“I believe you can get everything in life you want if you will just help enough other people get what they want.” – Zig Ziglar
Albert Einstein was Time Magazine’s Man of the Century, the genius who forever changed the way we viewed time, space and matter. Yet he once said, “Strange is our situation here upon earth. Each of us comes for a short visit, not knowing why, yet sometimes seeming to divine a purpose. From the standpoint of daily life, however, there is one thing we do know: that man is here for the sake of other men.”
Sounds simple, but when were relationships ever simple? The digital advancement is requiring us to understand and focus on the fundamentals of relationships in a manner never experienced or explored before and simplicity is needed.
We have all heard the KISS adage, “Keep It Simple, Stupid.” Though some like to make the simple complicated, as our Man of the Century well knew “If you can’t explain it to a six year old, you don’t understand it yourself.”
How do you explain relationships to a six year old? The older you get, the more complex they seem to be. Or, do they? Are we just taking the simple and making it complex?
When John Naisbitt published “Megatrends” 35 years ago, he mused: “Whenever a new technology is introduced into society, there must be a counterbalancing human response – that is, high touch – or the technology is rejected… We must learn to balance the material wonders of technology with the spiritual demands of our human nature.”
No generation is more sensitive to this reality than millennials, as no other generation has used technology so much to make relational connections more direct. Also they want whatever vocational pursuit they choose to be a meaningful contribution to the rest of society, either directly through what they do or indirectly through the opportunity their jobs facilitate. And, this is the first generation that is globally connected in a very direct and personal way. We have always been connected, but as Thomas Friedman pointed out in the “The World Is Flat,” the age of exploration that began in the 1500s connected the world on a national level and the industrial age connected the world on a corporate level. But the information age is connecting the world on a personal level.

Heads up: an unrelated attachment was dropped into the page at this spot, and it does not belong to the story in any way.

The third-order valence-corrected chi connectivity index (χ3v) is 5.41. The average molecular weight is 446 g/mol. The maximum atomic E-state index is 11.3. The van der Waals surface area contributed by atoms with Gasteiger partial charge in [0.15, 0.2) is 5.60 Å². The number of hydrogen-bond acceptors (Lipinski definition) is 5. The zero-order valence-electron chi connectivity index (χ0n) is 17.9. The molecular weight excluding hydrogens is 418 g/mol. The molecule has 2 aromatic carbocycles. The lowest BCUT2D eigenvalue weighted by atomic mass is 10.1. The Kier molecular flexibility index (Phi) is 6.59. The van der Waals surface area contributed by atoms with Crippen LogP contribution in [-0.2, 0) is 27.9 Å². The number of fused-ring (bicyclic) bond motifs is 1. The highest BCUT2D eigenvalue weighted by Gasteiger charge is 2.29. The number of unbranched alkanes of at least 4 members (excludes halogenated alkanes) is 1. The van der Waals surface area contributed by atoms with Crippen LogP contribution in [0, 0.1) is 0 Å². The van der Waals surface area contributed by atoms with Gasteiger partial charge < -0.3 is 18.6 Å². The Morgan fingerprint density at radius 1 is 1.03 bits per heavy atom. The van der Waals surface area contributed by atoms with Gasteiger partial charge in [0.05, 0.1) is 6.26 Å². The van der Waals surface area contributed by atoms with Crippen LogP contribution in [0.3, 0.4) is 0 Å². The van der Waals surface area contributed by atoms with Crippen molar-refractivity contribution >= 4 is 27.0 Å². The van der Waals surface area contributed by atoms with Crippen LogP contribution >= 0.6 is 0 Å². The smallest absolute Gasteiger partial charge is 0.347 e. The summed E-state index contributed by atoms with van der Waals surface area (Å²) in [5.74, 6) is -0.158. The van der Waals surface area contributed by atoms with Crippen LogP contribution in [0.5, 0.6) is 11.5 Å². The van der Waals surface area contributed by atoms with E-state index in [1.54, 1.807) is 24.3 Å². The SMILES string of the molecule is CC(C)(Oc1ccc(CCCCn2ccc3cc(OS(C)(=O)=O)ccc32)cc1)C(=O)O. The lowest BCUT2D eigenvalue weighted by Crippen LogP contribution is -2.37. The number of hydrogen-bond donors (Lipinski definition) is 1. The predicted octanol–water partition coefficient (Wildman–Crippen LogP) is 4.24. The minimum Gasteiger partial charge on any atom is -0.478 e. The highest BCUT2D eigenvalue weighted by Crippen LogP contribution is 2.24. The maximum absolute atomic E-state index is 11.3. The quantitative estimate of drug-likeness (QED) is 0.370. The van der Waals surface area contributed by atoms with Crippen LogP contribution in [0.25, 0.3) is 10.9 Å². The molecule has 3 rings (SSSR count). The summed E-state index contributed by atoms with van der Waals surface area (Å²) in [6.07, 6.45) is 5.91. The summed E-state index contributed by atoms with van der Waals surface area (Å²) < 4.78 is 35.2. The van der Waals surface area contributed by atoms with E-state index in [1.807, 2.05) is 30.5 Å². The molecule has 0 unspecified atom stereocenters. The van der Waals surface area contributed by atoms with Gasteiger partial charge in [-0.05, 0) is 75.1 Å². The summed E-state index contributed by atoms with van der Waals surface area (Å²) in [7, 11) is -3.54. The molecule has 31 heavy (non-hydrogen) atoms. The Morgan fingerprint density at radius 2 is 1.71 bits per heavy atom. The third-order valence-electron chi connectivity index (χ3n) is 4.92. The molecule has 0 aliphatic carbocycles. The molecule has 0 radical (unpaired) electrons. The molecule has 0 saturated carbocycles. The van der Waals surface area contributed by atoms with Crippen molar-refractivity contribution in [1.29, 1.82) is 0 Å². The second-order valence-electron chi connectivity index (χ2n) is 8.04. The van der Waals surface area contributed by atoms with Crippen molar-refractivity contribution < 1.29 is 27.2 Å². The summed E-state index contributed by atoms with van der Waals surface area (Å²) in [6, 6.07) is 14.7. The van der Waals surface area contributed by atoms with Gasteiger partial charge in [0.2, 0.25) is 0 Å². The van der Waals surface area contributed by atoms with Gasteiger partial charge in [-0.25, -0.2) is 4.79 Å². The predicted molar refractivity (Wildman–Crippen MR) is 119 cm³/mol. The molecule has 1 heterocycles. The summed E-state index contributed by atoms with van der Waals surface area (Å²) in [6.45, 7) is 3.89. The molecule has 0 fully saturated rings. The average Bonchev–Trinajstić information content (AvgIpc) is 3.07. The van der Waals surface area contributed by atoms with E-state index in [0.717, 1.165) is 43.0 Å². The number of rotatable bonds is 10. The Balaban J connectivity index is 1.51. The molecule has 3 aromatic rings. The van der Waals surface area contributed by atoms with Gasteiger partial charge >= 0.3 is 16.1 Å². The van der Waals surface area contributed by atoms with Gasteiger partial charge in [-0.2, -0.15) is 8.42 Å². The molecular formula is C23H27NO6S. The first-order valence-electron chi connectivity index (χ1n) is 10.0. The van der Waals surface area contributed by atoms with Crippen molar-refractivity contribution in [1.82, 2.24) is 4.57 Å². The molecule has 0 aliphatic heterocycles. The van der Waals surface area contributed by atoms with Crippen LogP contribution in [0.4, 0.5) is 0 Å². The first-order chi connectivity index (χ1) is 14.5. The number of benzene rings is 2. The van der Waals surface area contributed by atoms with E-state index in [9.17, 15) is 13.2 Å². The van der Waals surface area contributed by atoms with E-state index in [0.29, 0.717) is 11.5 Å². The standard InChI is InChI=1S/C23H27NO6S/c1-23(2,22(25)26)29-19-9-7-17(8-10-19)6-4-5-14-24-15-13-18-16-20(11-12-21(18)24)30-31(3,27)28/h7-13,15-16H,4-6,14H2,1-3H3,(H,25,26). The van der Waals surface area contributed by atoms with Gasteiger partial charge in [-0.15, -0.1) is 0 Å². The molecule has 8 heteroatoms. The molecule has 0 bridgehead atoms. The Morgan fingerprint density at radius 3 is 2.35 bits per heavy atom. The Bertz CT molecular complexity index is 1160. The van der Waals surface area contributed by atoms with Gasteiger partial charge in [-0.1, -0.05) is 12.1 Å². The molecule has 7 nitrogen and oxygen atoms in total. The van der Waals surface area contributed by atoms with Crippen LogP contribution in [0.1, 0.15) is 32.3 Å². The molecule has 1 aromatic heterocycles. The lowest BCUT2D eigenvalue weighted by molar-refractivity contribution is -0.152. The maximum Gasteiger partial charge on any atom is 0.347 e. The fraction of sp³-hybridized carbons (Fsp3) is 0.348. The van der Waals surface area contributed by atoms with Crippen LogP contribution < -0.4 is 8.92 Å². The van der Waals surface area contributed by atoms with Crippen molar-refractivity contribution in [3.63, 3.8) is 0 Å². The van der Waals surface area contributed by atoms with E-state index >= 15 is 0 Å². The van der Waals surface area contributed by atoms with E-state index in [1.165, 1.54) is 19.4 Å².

According to statistics presented by CEO Strategic Coach Dan Sullivan, and Peter Diamandis, CEO Singularity University and author of “Abundance and Bold,” currently the world population is just over 7 billion people, with 1.8 billion of those souls connected; but, in five years, over 5.5 billion people will be connected. Give consideration to the impact of global connectivity on relationships and the power it will fuel economically, spiritually and socially.
Consider online dating and matchmaking sites. The speed and scope of interest and connections made through these platforms is remarkable in efficiently moving participants through the selection process. However, a face-to-face meeting is required to advance the relationship to a level of any true or lasting value.
So here is an easy demonstration that magnifies the truth of relationships: Imagine life as a game in which you are juggling five balls. The balls are work, family, health, friends, and character. And you’re keeping all of them in the air. But one day, you finally come to understand that work is a rubber ball. If you drop it, it will bounce back. The other four balls — family, health, friends, character — are made of glass. If you drop one of these, it will be irrevocably scuffed, nicked, perhaps even shattered. Once you truly understand the lesson of the five balls, you can begin to achieve the balance and importance of relationships.
In closing, I want to offer you a simple principle that will help eliminate unnecessary drama in your life if applied to each form of communication you employ, whether verbal, written, or digital. Pass all your thoughts and words through these considerations:
Is it TRUE? Is it KIND? & Is it NECESSARY?
If what you are trying to communicate does not align with all three of these considerations, you should hold your tongue or hold back your trigger finger from the send button. Now, that is something a sixth grader can be taught.